Getting Started

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Today, there are many ways to create accessible alternatives for graphical content in a digital book. Images can be described in the text of a book, or the descriptions can be coded so they can be voiced by reading devices or text-to-speech software. The image can be separately produced as a tactile graphic using a variety of techniques that place a raised image on paper or render it as a tactile audio display (tactile graphic accompanied by audio description). MathML can be used to make both the structure and the content of mathematical and chemical notations, accessible. Certain chemistry images can also use chemical notation braille code, Scalable Vector Graphics, and chemical file formats. Sonification is a modality that provides non-speech audio to represent a graphed equation. Haptics and Three-dimensional models can be made for the student to touch. MusicXML, MIDI, and standard audio files can be used to access musical notations. Fortunately, there are many options to support accessible images, and these modalities will be outlined in the samples included in this book.

While options exist, few people outside of a small community of alternate media producers and consumers have seen, heard, or touched these alternate methods of accessing graphical content. As educational materials migrate from paper to electronic media, the opportunity exists to employ many of these alternatives to images, reduce the number of steps required to create an accessible digital book, and ensure that all content “born digital” is also “born accessible.”

Guiding Questions

Deciding what images should be made accessible and how best to make them accessible is a complex process. Some guiding questions to consider, while making these decisions, include:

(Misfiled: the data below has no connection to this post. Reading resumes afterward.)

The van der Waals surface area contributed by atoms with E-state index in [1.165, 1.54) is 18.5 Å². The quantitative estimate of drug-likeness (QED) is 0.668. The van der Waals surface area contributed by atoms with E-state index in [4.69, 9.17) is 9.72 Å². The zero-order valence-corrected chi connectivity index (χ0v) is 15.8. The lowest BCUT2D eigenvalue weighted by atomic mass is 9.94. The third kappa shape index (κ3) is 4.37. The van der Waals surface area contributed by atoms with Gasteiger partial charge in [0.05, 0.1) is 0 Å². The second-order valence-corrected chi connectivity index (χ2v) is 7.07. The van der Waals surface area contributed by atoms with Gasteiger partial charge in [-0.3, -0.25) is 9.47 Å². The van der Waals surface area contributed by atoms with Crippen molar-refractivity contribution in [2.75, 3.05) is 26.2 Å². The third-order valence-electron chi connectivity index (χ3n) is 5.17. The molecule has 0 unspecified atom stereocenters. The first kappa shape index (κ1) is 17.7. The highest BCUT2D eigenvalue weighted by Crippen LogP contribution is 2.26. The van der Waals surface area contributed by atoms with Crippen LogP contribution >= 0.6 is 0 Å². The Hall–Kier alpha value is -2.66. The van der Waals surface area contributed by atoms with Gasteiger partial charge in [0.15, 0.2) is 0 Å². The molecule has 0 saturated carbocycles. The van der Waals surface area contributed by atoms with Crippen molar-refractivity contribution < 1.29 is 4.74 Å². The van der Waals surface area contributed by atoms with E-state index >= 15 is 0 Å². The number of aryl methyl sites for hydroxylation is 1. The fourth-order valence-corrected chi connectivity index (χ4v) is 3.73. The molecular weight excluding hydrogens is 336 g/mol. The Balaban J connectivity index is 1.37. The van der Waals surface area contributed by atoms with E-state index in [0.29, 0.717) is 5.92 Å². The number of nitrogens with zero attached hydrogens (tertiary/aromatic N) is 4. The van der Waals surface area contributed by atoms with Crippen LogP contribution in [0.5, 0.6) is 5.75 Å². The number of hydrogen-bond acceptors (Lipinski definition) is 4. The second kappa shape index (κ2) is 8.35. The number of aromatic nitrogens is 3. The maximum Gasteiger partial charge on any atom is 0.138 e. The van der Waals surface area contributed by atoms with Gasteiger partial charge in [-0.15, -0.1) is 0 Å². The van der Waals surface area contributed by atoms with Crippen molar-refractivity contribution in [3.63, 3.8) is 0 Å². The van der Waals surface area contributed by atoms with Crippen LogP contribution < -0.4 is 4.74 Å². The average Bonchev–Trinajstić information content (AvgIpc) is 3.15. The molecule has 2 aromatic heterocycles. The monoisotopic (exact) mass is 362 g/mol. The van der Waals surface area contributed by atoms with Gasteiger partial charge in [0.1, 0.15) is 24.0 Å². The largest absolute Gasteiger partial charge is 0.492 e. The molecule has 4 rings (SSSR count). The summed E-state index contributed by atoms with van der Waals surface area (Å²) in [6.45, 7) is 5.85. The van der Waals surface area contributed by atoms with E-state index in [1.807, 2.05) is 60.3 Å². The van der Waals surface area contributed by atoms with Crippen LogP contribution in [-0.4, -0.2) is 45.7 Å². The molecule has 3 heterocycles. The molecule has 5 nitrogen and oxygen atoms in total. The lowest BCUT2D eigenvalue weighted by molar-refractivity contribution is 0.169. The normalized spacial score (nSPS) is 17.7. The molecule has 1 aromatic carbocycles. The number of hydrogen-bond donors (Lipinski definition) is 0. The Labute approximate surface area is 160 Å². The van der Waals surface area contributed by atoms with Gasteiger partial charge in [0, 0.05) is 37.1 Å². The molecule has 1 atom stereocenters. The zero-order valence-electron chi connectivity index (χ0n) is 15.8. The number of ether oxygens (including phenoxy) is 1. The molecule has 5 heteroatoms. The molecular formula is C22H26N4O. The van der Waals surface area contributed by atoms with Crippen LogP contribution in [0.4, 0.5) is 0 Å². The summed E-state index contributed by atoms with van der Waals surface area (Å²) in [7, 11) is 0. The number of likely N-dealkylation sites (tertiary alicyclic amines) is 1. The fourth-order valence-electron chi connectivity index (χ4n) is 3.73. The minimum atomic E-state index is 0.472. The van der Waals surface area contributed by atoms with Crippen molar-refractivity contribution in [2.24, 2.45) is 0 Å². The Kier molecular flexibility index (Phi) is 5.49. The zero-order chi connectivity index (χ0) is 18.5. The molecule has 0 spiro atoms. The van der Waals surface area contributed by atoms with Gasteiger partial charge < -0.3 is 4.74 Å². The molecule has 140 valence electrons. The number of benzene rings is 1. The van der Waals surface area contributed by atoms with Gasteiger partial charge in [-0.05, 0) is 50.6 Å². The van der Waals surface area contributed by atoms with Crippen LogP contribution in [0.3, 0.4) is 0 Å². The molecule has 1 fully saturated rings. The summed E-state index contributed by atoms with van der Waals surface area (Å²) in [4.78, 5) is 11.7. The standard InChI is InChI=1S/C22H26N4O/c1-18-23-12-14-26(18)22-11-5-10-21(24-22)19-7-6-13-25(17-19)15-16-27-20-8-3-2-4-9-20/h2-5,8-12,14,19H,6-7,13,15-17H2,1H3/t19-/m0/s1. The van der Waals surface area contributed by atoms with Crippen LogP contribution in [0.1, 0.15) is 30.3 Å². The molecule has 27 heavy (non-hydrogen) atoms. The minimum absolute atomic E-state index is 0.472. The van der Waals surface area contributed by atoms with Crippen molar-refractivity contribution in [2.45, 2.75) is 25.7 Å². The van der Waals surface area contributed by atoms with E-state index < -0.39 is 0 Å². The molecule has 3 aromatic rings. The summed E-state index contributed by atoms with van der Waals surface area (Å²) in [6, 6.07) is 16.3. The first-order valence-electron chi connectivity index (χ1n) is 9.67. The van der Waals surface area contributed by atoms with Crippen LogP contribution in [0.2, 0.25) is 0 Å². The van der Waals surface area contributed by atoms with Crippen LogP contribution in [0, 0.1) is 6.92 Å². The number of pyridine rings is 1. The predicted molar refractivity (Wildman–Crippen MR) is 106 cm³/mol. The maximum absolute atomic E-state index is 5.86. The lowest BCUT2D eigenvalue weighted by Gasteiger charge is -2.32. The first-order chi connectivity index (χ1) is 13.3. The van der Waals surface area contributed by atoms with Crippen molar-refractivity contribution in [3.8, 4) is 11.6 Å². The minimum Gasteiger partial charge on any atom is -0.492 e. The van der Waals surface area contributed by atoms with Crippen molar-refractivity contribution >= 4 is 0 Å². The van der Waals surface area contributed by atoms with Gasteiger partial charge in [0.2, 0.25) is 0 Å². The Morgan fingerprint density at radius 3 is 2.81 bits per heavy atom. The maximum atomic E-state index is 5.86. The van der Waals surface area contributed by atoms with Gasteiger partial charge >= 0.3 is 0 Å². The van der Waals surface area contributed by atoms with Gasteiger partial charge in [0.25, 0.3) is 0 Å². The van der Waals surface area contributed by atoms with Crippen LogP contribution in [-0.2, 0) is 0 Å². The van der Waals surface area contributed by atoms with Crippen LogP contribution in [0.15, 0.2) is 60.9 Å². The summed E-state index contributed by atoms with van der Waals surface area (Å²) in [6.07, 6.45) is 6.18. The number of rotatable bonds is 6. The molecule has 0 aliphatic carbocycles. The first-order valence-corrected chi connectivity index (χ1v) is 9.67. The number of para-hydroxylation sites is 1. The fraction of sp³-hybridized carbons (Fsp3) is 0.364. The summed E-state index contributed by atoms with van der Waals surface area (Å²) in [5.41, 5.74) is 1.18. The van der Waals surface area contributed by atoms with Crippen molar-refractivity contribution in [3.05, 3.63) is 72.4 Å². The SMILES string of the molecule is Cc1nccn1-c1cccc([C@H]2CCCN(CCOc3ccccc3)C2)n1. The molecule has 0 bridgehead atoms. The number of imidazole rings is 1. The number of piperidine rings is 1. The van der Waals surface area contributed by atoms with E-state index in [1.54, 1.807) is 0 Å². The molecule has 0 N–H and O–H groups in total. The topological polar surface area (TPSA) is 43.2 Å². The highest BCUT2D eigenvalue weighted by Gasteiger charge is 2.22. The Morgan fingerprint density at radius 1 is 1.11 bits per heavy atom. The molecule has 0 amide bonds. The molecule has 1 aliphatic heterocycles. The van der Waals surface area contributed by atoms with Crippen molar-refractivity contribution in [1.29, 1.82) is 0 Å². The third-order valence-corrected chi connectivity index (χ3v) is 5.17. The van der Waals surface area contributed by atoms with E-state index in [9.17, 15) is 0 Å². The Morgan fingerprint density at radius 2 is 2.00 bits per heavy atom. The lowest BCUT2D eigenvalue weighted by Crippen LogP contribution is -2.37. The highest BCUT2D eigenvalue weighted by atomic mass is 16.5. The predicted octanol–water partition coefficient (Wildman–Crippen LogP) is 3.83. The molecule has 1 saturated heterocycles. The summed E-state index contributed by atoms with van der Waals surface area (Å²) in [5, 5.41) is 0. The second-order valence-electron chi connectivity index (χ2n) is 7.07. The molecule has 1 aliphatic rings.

• What information does the image convey?
  • Is this information included in the surrounding text or caption?
  • What is the purpose of the image? Is it presented to provide a general understanding of a concept (map in Sample 2), identify details of components or parts (heart and lung diagram in Sample 1, atom in Sample 6), or introduce specific data to be compared, reported, or used in understanding the concept (bar chart in Sample 3, angles on a survey math assessment question in Sample 5)?
  • How do different accessibility modalities convey this information? A relatively simple bar chart or line graph can be understood when described and conveyed with a reading tool (bar chart in Sample 3). A more complex image may require a tactile graphic for a braille reader (heart and lung diagram in sample 1).
  • What is the age, grade level, and disability of the student who needs this information? For example, students experienced in using screen readers or text-to-speech software probably have the skills to navigate a table. However, younger students will not likely use screen readers yet and will not have experience reading images converted to tables. Information presented in a list will be more accessible for younger students (map in Sample 2).